Interpreting the early Ottoman music repertiore on the oud and nay as recorded in the Ali Ufki and Demetrius Cantemir collections.
Degree GrantorUniversity of Canterbury
Degree NameDoctor of Musical Arts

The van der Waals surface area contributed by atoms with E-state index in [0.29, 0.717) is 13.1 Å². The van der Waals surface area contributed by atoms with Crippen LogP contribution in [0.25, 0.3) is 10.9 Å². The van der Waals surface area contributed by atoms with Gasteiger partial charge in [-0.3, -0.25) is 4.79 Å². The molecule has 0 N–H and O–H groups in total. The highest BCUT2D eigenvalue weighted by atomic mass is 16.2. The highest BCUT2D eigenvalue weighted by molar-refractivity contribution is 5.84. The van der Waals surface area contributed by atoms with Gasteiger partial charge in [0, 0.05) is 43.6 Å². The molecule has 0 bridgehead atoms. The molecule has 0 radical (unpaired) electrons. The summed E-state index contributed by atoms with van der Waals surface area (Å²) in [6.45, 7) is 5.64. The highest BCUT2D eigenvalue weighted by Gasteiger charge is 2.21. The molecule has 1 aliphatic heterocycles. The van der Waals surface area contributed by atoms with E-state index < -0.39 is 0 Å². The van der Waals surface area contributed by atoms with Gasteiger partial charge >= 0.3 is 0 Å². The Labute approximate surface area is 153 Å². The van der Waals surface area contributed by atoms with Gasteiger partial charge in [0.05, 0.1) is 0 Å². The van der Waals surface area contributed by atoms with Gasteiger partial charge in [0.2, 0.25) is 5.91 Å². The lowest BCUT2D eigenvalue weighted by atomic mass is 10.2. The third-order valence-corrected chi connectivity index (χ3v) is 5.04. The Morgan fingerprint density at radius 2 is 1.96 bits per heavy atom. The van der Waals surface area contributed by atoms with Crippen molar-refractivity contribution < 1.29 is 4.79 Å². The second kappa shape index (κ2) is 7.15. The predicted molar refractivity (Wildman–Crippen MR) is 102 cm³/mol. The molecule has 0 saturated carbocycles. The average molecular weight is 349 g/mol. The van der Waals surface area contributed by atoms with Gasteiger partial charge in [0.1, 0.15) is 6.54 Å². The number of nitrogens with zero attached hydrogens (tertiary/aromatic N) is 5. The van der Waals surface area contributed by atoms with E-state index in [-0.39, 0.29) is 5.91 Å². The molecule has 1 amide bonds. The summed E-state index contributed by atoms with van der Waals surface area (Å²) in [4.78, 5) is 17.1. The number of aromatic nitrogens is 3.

In order to inform my own performance on the Middle Eastern lute, the oud, and the flute, the nay, this study aims to discover how court music played in Constantinople4 in the sixteenth century, may have sounded. Is it possible to recreate an authentic performance practice for this repertoire? If this is an achievable goal, how should one approach such a task? Due to the continuity of the maqam music traditions that are in existence today, we do not have to totally recreate an entirely lost and forgotten art. The first thing to undertake is the search for any contemporary musical styles that are linked to the music discussed here. The connections to early Ottoman art music can be found in the current living musical traditions of Persian, East Arabic and Turkish maqam music. These genres will therefore, be thoroughly investigated in order to draw out any stylistic traits of performance practice that are related to early Ottoman music. This study also attempts to bring together aspects contained in the contemporary Turkish, Iranian and Eastern Arabic art music traditions, in order to reassemble aspects of these three modern genres and to create a style of performance practice that unites these three parts into a musical whole. This study is limited to maqam music, that is, the classical art music of the Middle East and Central Asia. The area of maqam music is enormous, and is one of the world’s longest, continuous musical traditions. This study is limited to the Eastern maqam music that is from the fifteenth to sixteenth centuries. The reason for the focus on this period is due to it being a particularly pivotal era in the evolution of the maqam music from this period is the ancestor of today’s Turkish, Arabic and Persian art music. There has been reasonably thorough scholarly attention paid to the Medieval Islamic period and the modern period (nineteenth to twenty-first centuries). Also, Walter Feldman and Eugenia Popescu Judetz have focussed on the seventeenth and eighteenth centuries, and have covered these periods extensively. This study aims to extend the research on the maqam in the fifteenth to sixteenth centuries.